Dog Bite Prevention

Dog Bite Prevention Week: Body Language

Today marks the end of National Dog Bite Prevention Week.  We’re going to wrap it up with some information on dog body language.

One important key to dog bite prevention is recognizing what a dog is “saying” through their body language. Dogs offer many different stress signals, some of which a lot of people don’t understand.  Obviously, you’re going to proceed with caution if a dog is barking ferociously, but did you know that yawning, scratching and lip licking are often overlooked signs of stress?  There’s also the “whale eye” – where you can see a large amount of the whites of the dog’s eyes – this means “Please leave me alone!”

Here are some drawings which show how a dog might look when they’re stressed, fearful or anxious.  If you recognize that your dog is offering any of these signals, it’s an owner’s job to keep your dog away from potential greeters.  If you’re about to approach a dog, but see any of these signals, stop and let the dog approach at his own pace.

The following illustration depicts what my dogs might look like in many different situations.  We see an awful lot of “Hello I Love You” around here.. ;)

illustrations by Lili Chin (used with permission)

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Dog Bite Prevention Week: How NOT to Greet a Dog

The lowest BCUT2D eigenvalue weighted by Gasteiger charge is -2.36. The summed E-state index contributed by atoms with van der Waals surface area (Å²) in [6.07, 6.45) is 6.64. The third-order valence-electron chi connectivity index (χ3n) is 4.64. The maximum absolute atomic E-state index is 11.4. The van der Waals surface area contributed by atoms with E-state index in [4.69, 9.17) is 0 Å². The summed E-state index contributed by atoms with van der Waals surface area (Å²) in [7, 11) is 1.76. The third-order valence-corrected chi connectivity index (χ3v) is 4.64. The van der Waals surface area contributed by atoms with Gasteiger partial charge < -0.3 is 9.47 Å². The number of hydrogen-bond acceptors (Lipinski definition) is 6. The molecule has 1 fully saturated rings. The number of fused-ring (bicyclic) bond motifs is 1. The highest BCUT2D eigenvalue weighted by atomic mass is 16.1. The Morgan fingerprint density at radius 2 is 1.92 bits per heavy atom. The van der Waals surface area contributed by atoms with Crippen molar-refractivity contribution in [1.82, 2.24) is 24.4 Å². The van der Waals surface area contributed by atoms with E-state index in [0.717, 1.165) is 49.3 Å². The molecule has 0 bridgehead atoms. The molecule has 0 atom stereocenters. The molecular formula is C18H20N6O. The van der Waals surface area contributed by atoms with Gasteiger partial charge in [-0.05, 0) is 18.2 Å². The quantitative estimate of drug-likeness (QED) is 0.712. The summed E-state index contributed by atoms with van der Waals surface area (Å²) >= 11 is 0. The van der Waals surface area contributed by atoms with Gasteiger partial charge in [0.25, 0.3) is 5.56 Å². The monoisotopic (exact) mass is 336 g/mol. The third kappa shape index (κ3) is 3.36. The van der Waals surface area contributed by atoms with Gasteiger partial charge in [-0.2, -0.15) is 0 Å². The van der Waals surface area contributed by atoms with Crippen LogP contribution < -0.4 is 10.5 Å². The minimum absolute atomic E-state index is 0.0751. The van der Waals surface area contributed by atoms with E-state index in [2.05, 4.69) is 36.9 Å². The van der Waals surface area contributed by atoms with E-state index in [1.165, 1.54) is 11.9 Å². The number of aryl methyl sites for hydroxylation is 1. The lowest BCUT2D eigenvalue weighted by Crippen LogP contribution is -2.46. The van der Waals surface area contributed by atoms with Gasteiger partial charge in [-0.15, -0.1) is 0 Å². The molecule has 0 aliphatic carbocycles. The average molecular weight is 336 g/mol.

I have to say, one thing that sometimes bugs me is the way most people approach my dogs. Because they’re small, people tend to bend over them and go straight to petting them on the top of their head.  Wally is usually super-friendly with strangers, but Lu tends to get freaked out once they go for her face.  Most dogs don’t like being petted on the head, especially by strangers. Imagine if a complete stranger came up to you and stuck their hand in your face. You’d flinch, too!

I try to ask people to ignore my dogs until my dogs are comfortable and calm.  Then, if they want to pet them, they can pet them on their cheek or back.  Always remember – a dog should be approached with caution and respect, whether big or small, familiar or unfamiliar!

This illustration is the perfect example of how NOT to greet a dog, along with the correct way to approach a new dog.

illustration by Lili Chin (used with permission)

The following video shows how to greet a dog appropriately:

Dog Bite Prevention Week: Rules Your Children Should Learn

The best prevention starts at home.  As parents, we need to teach our children to treat dogs with respect.  Children should never be allowed to climb on, pinch, pull fur, tail or ears, or otherwise disrespect the family dog – even if the family dog tolerates it.  If they’re allowed to do this at home, they are being set up to put themselves in a potentially dangerous situation when it comes to unfamiliar dogs.  Just because the family dog may tolerate it, doesn’t mean their friend Jimmy’s dog or that cute dog at the park will.

We need to teach our children that ALL dogs should be treated with respect, that ALL dogs have the potential to bite if they are startled, frightened or in pain and that ALL dogs should be approached with caution – especially dogs that are unfamiliar to them.